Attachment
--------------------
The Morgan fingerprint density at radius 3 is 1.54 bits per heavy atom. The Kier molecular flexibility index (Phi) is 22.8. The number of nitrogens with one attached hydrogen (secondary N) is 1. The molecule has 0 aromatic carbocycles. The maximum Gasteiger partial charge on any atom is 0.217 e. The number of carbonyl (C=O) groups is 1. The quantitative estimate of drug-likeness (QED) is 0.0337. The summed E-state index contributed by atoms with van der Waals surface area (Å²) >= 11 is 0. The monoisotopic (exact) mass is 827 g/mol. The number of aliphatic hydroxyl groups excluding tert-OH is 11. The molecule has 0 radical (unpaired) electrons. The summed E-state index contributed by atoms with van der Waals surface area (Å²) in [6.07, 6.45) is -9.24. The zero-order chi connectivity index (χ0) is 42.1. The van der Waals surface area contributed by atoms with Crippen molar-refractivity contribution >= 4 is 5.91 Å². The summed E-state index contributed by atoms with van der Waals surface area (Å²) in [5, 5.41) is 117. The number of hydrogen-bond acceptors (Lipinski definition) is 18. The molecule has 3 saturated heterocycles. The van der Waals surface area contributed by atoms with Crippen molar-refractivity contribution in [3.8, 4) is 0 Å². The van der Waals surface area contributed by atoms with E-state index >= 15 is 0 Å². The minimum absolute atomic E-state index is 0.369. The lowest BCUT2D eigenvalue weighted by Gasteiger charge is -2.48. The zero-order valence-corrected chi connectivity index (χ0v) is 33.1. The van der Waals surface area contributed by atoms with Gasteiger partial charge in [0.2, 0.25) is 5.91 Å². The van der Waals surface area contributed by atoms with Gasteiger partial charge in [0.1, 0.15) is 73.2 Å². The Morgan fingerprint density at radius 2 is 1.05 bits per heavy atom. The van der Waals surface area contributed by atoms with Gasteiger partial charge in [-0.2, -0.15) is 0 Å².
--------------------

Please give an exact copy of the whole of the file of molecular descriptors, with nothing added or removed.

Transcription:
The Morgan fingerprint density at radius 3 is 1.54 bits per heavy atom. The Kier molecular flexibility index (Phi) is 22.8. The number of nitrogens with one attached hydrogen (secondary N) is 1. The molecule has 0 aromatic carbocycles. The maximum Gasteiger partial charge on any atom is 0.217 e. The number of carbonyl (C=O) groups is 1. The quantitative estimate of drug-likeness (QED) is 0.0337. The summed E-state index contributed by atoms with van der Waals surface area (Å²) >= 11 is 0. The monoisotopic (exact) mass is 827 g/mol. The number of aliphatic hydroxyl groups excluding tert-OH is 11. The molecule has 0 radical (unpaired) electrons. The summed E-state index contributed by atoms with van der Waals surface area (Å²) in [6.07, 6.45) is -9.24. The zero-order chi connectivity index (χ0) is 42.1. The van der Waals surface area contributed by atoms with Crippen molar-refractivity contribution >= 4 is 5.91 Å². The summed E-state index contributed by atoms with van der Waals surface area (Å²) in [5, 5.41) is 117. The number of hydrogen-bond acceptors (Lipinski definition) is 18. The molecule has 3 saturated heterocycles. The van der Waals surface area contributed by atoms with Crippen molar-refractivity contribution in [3.8, 4) is 0 Å². The van der Waals surface area contributed by atoms with E-state index >= 15 is 0 Å². The minimum absolute atomic E-state index is 0.369. The lowest BCUT2D eigenvalue weighted by Gasteiger charge is -2.48. The zero-order valence-corrected chi connectivity index (χ0v) is 33.1. The van der Waals surface area contributed by atoms with Gasteiger partial charge in [0.2, 0.25) is 5.91 Å². The van der Waals surface area contributed by atoms with Gasteiger partial charge in [0.1, 0.15) is 73.2 Å². The Morgan fingerprint density at radius 2 is 1.05 bits per heavy atom. The van der Waals surface area contributed by atoms with Gasteiger partial charge in [-0.2, -0.15) is 0 Å².